Neurophysiological recovery after hypoglycemic coma in the rat: correlation with cerebral metabolism

Carl-David Agardh, Ingmar Rosén

Research output: Contribution to journalArticlepeer-review


Recovery of electroencephalographic activity and somatosensory evoked responses was studied in paralyzed and lightly anesthetized (70% N2O) rats in which profound hypoglycemia had been induced by insulin administration. The duration of severe hypoglycemia was defined as the duration of a flat electroencephalogram (EEG) recording (5, 30, and 60 min, respectively) before restitution with glucose. The restitution period was followed by continuous EEG monitoring and repeated tests for evoked potentials. After 180 min of recovery, the brains were frozen in situ with liquid nitrogen and analyzed for energy metabolism. In accordance with earlier metabolic studies from this laboratory, the recovery after 60 min of severe hypoglycemia was incomplete, with signs of permanent failure of energy metabolism. There was persistent ATP reduction proportional to the duration of the hypoglycemia. The short-term recovery of EEG and sensory evoked responses was proportional to the duration of severe hypoglycemia. The neurophysiological recovery after 5 min of severe hypoglycemia was complete. After 30 min of severe hypoglycemia, the evoked responses recovered but showed a significant prolongation of latency, compared with normal. After 60 min of severe hypoglycemia, no early evoked response and scanty EEG activity were observed. The neurophysiological observations indicate a persistent deficit of synaptic transmission in the somatosensory pathway, including the cortical projection. This can be correlated with neuropathologic changes that are particularly prominent in intermediate cortical layers, as previously shown.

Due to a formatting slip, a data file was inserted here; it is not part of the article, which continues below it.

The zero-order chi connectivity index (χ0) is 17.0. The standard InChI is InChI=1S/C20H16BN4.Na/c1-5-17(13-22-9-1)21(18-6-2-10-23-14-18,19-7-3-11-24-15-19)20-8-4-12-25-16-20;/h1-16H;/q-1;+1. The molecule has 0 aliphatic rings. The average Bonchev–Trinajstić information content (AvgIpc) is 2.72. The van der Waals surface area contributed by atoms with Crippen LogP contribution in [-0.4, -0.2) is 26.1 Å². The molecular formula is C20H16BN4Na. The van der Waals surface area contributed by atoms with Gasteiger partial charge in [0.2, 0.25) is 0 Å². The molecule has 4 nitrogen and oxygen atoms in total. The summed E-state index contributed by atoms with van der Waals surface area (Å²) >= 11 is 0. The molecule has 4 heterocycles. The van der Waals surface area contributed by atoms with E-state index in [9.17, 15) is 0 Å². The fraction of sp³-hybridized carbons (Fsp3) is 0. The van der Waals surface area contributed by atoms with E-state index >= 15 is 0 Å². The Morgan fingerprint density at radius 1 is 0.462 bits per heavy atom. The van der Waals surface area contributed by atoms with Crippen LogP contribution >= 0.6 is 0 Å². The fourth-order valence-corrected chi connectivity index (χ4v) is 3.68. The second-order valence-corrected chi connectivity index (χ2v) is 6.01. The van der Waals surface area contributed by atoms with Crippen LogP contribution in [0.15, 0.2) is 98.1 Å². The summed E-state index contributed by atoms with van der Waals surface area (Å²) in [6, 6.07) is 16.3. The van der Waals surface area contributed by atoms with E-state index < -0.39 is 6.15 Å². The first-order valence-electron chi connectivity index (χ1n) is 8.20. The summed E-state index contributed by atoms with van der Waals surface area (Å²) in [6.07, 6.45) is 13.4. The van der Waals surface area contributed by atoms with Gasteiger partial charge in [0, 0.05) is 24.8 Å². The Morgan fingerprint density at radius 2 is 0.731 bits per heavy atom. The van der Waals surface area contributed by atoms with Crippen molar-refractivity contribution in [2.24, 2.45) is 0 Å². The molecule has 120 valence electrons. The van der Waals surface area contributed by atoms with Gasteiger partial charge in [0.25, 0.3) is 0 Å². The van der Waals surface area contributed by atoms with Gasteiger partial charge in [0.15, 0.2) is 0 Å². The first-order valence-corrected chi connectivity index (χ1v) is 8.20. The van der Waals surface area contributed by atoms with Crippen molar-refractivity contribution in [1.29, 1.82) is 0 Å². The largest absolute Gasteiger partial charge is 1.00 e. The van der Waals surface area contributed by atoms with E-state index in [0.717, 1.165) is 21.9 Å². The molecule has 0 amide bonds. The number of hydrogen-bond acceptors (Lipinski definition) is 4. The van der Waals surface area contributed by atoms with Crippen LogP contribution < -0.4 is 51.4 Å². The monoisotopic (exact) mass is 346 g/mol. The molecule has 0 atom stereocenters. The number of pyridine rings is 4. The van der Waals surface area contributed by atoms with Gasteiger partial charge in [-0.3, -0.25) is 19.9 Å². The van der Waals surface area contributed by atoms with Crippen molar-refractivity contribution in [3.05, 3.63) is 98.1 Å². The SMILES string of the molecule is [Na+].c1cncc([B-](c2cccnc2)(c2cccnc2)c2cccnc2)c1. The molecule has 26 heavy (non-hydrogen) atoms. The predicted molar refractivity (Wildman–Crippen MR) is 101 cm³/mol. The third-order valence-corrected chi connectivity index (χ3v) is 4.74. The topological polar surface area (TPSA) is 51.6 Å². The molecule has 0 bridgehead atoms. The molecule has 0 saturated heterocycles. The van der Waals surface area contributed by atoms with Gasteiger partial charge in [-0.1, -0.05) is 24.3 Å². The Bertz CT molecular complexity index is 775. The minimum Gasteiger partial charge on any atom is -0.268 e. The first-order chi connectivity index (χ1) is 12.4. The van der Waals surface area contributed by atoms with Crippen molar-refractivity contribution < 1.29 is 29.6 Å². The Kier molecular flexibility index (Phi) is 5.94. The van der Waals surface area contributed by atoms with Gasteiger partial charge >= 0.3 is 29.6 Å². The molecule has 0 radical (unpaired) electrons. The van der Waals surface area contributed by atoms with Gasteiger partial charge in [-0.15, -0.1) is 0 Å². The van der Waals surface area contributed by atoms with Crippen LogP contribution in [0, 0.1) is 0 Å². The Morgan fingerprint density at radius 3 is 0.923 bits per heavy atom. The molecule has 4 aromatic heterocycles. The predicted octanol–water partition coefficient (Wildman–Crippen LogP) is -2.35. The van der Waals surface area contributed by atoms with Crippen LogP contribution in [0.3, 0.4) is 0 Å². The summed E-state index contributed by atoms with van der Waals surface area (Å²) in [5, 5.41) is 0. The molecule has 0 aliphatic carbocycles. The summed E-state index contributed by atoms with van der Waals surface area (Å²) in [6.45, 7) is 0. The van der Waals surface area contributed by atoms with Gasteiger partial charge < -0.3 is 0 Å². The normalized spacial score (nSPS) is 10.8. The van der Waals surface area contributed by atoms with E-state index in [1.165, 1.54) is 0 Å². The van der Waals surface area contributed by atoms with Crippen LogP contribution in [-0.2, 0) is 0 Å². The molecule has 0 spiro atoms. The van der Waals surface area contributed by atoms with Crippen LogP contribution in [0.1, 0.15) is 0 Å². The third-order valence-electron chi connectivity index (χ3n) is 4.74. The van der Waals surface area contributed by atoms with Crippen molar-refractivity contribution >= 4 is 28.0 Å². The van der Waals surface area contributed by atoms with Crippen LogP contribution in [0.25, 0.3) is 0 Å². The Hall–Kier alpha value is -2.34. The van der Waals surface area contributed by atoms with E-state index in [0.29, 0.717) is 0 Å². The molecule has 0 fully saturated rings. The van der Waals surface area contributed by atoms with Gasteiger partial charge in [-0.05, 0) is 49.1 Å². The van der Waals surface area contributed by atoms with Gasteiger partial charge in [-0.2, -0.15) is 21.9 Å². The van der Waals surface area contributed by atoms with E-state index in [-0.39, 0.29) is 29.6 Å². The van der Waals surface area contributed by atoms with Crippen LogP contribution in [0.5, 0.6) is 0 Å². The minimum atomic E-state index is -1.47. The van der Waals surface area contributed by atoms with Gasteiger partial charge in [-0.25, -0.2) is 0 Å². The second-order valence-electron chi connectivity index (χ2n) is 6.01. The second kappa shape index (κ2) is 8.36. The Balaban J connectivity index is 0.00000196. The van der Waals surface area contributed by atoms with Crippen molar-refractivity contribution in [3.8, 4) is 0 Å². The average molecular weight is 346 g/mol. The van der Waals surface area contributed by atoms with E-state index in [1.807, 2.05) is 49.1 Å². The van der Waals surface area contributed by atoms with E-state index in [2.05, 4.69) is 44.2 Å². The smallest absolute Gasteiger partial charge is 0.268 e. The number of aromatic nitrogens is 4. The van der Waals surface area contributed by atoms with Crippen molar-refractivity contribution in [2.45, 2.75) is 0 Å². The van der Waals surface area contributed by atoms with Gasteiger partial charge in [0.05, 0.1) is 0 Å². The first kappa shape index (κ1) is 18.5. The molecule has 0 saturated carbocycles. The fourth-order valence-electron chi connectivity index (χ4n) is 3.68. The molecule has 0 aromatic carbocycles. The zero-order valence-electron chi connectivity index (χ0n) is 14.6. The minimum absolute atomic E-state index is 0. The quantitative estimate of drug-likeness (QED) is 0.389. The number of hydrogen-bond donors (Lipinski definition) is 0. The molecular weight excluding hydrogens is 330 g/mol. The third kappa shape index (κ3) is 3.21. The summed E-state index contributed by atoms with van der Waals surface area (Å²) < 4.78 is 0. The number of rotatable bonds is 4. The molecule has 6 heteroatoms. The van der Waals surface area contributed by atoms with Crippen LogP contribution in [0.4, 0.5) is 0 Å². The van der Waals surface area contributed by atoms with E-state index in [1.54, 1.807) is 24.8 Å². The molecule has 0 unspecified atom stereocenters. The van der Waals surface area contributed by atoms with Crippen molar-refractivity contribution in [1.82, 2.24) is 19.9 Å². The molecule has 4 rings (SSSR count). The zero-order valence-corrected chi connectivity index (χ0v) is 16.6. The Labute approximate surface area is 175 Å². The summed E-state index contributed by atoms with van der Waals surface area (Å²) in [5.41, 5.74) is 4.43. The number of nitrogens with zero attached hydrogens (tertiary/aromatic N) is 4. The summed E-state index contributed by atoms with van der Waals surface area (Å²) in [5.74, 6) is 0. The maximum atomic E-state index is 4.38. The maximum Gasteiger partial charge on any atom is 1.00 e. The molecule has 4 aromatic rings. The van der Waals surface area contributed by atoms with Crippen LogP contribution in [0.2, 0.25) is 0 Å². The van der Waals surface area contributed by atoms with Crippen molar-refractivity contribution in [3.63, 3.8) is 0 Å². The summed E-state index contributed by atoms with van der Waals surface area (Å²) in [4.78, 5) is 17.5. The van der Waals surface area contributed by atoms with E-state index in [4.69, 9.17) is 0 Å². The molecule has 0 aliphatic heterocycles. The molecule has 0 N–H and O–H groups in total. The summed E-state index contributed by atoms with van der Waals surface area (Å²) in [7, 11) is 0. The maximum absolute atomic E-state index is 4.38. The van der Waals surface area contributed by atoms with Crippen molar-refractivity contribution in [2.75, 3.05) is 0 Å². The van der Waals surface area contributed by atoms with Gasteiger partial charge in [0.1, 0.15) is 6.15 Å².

Original languageEnglish
Pages (from-to)78-85
JournalJournal of Cerebral Blood Flow and Metabolism
Issue number1
Publication statusPublished - 1983

Bibliographical note

The information about affiliations in this record was updated in December 2015.
The record was previously connected to the following departments: Unit on Vascular Diabetic Complications (013241510), Clinical Neurophysiology (013013001)

Subject classification (UKÄ)

  • Cardiac and Cardiovascular Systems


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